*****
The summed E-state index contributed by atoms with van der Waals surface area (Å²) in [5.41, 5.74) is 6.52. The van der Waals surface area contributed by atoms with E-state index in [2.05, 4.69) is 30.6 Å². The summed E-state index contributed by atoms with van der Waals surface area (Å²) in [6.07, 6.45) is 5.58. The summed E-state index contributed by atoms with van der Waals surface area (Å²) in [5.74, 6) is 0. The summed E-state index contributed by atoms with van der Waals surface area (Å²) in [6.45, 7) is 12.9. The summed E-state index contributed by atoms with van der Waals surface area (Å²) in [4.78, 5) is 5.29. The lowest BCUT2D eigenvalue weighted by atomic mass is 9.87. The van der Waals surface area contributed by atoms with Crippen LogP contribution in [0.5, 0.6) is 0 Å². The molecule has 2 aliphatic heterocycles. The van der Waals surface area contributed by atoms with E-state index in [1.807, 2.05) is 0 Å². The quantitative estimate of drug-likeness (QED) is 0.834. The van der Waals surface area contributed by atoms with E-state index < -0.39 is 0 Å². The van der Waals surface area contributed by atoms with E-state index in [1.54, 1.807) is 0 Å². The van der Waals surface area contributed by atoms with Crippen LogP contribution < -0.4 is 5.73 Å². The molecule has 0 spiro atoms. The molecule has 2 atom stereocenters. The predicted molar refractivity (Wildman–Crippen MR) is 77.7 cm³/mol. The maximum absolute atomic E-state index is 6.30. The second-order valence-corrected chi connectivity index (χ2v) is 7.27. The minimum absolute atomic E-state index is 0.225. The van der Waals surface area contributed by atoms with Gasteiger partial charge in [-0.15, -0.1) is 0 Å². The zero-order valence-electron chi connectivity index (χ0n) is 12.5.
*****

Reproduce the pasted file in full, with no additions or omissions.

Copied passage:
The summed E-state index contributed by atoms with van der Waals surface area (Å²) in [5.41, 5.74) is 6.52. The van der Waals surface area contributed by atoms with E-state index in [2.05, 4.69) is 30.6 Å². The summed E-state index contributed by atoms with van der Waals surface area (Å²) in [6.07, 6.45) is 5.58. The summed E-state index contributed by atoms with van der Waals surface area (Å²) in [5.74, 6) is 0. The summed E-state index contributed by atoms with van der Waals surface area (Å²) in [6.45, 7) is 12.9. The summed E-state index contributed by atoms with van der Waals surface area (Å²) in [4.78, 5) is 5.29. The lowest BCUT2D eigenvalue weighted by atomic mass is 9.87. The van der Waals surface area contributed by atoms with Crippen LogP contribution in [0.5, 0.6) is 0 Å². The molecule has 2 aliphatic heterocycles. The van der Waals surface area contributed by atoms with E-state index in [1.807, 2.05) is 0 Å². The quantitative estimate of drug-likeness (QED) is 0.834. The van der Waals surface area contributed by atoms with E-state index < -0.39 is 0 Å². The van der Waals surface area contributed by atoms with E-state index in [1.54, 1.807) is 0 Å². The van der Waals surface area contributed by atoms with Crippen LogP contribution < -0.4 is 5.73 Å². The molecule has 0 spiro atoms. The molecule has 2 atom stereocenters. The predicted molar refractivity (Wildman–Crippen MR) is 77.7 cm³/mol. The maximum absolute atomic E-state index is 6.30. The second-order valence-corrected chi connectivity index (χ2v) is 7.27. The minimum absolute atomic E-state index is 0.225. The van der Waals surface area contributed by atoms with Gasteiger partial charge in [-0.15, -0.1) is 0 Å². The zero-order valence-electron chi connectivity index (χ0n) is 12.5.